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Indicator 2.12: Area, percent, and growing stock of plantations of native and exotic species

An indicator for Criterion 2: Maintenance of Productive Capacity of Forest Ecosystems

What is the indicator and why is it important?

This indicator is a measure of the degree to which forest plantations are being established in response to increasing demand for forest products and competing nontimber uses for forest land. The provision of forest products from intensively managed plantations, which are more productive and efficient, can enhance the potential range and quantity of goods and services available from the forest.

In this indicator, we will look at planted forests in general. Planted forests in the East tend to be traditional, intensively managed pine plantations and in the West planting is generally used to augment stocking with a preferred species, usually Douglas-fir or ponderosa pine. In both cases the target is a crop tree stand dominated by the preferred species and we will treat them as similar because they have a common management goal.

What does the indicator show?

In contrast to many other countries, virtually all tree planting in the United States is of native species with nonnative species comprising less than 1 percent of all planted forest. Two types of planting can be identified; traditional plantations of intensively managed trees where other vegetation is actively suppressed, and planting to augment stocking of naturally regenerating forests. The former, predominantly occur in the East and the latter, predominantly in the West. Although conifers overwhelmingly dominate, broadleaves such as high-value species like black walnut and oaks are planted as well. In addition, a nonnative hardwood, royal Pawlonia (Paulownia tomentosa) is planted to produce wood for export markets. Although forest planting is common in the United States, it should be noted that fully two-thirds of all of the annual 11 million acres of forest harvested in the United States regenerate by natural means.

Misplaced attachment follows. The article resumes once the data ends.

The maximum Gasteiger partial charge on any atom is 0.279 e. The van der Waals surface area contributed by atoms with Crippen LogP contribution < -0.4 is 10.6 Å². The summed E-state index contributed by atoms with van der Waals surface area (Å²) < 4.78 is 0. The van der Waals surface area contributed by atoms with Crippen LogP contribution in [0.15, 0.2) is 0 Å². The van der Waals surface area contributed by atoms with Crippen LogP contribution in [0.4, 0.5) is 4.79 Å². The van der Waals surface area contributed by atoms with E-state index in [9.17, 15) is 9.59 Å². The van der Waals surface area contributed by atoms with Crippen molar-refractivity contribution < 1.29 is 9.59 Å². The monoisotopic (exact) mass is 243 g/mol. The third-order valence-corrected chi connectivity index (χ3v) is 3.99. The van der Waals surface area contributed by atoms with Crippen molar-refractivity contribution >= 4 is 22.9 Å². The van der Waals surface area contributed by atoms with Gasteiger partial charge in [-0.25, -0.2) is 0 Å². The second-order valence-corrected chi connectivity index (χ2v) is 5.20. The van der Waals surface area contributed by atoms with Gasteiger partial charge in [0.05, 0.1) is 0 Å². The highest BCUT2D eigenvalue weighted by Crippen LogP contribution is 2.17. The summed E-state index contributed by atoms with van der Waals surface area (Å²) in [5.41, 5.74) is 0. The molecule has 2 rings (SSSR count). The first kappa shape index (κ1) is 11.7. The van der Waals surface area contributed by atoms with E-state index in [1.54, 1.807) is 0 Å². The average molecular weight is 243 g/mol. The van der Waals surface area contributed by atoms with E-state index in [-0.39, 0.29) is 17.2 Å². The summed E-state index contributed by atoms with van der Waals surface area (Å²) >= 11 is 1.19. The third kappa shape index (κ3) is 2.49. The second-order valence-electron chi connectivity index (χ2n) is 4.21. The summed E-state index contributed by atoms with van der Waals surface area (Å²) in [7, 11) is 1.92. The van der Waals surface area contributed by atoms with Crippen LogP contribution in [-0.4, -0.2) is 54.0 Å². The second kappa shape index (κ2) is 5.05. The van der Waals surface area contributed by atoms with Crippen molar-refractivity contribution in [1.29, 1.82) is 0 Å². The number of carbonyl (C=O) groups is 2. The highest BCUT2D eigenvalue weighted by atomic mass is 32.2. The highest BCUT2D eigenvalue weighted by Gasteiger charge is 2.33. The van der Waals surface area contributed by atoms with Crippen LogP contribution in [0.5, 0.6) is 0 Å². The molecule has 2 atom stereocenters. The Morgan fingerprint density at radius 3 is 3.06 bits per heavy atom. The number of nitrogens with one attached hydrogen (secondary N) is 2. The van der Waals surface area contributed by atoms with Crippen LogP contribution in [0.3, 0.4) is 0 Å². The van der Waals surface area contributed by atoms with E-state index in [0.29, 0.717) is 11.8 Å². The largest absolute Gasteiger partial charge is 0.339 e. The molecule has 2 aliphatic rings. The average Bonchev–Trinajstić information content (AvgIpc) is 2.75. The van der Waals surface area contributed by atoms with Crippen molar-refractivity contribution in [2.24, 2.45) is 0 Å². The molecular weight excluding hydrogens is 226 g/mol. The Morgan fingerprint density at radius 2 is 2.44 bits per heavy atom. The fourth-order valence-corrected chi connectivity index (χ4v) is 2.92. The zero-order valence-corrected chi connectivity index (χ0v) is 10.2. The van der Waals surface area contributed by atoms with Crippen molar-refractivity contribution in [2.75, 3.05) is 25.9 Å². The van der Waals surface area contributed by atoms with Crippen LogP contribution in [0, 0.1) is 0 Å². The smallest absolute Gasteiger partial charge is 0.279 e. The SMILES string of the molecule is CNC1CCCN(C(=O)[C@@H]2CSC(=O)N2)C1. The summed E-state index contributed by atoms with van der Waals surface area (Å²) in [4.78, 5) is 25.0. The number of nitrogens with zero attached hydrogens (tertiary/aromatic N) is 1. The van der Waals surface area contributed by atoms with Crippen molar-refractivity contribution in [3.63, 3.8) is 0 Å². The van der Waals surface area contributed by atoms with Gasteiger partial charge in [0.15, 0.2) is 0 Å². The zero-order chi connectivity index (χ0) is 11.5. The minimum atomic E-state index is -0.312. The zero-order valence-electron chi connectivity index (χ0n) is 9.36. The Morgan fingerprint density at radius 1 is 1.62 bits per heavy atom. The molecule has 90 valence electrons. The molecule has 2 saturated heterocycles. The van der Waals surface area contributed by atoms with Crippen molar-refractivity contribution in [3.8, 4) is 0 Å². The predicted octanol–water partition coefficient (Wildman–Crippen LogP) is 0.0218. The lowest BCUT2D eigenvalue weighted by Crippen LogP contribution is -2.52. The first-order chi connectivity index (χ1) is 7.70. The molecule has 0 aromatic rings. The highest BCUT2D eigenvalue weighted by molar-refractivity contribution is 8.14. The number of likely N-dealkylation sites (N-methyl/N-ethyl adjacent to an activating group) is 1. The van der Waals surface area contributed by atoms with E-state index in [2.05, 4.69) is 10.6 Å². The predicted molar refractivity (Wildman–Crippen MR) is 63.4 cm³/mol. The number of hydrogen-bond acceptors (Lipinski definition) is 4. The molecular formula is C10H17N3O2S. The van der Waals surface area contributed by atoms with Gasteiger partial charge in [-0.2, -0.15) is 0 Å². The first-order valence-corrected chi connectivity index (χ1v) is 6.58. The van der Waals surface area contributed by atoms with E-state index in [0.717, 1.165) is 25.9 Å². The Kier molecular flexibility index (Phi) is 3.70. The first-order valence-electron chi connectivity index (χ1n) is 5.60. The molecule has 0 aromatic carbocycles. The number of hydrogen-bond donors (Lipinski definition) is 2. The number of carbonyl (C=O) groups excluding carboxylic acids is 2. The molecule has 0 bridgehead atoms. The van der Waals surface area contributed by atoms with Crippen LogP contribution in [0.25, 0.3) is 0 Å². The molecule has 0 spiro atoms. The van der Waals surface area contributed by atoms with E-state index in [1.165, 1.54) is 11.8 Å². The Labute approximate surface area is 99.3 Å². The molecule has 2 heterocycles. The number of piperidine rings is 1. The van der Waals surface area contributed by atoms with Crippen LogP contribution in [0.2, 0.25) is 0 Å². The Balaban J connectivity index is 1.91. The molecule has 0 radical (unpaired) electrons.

Figure 12-1: Graph of area of tree planting in the US by major geographic region, 1952-2006 Table 12-1: Area of forest land & planted & natural timber land

During the past 50 years more than 100 million acres of forest have been planted in the United States (fig. 12-1), including regeneration after harvest of previously planted stands and converted natural stands. During this time incentive programs established millions of acres of planted forest, including the Soil Bank Program in the 1950s and the Conservation Reserve Program during the late 1980s and early 1990s. Although most of these planted forests were established on private land, public funding was often used to help put them into place. Historically, forest industries also leased private forest land or offered management assistance to private landowners to establish or maintain planted forests to assure future wood supplies. Recent large divestitures of most forest industry land, however, may have altered this practice and data from the new owners needs to be monitored to evaluate this situation.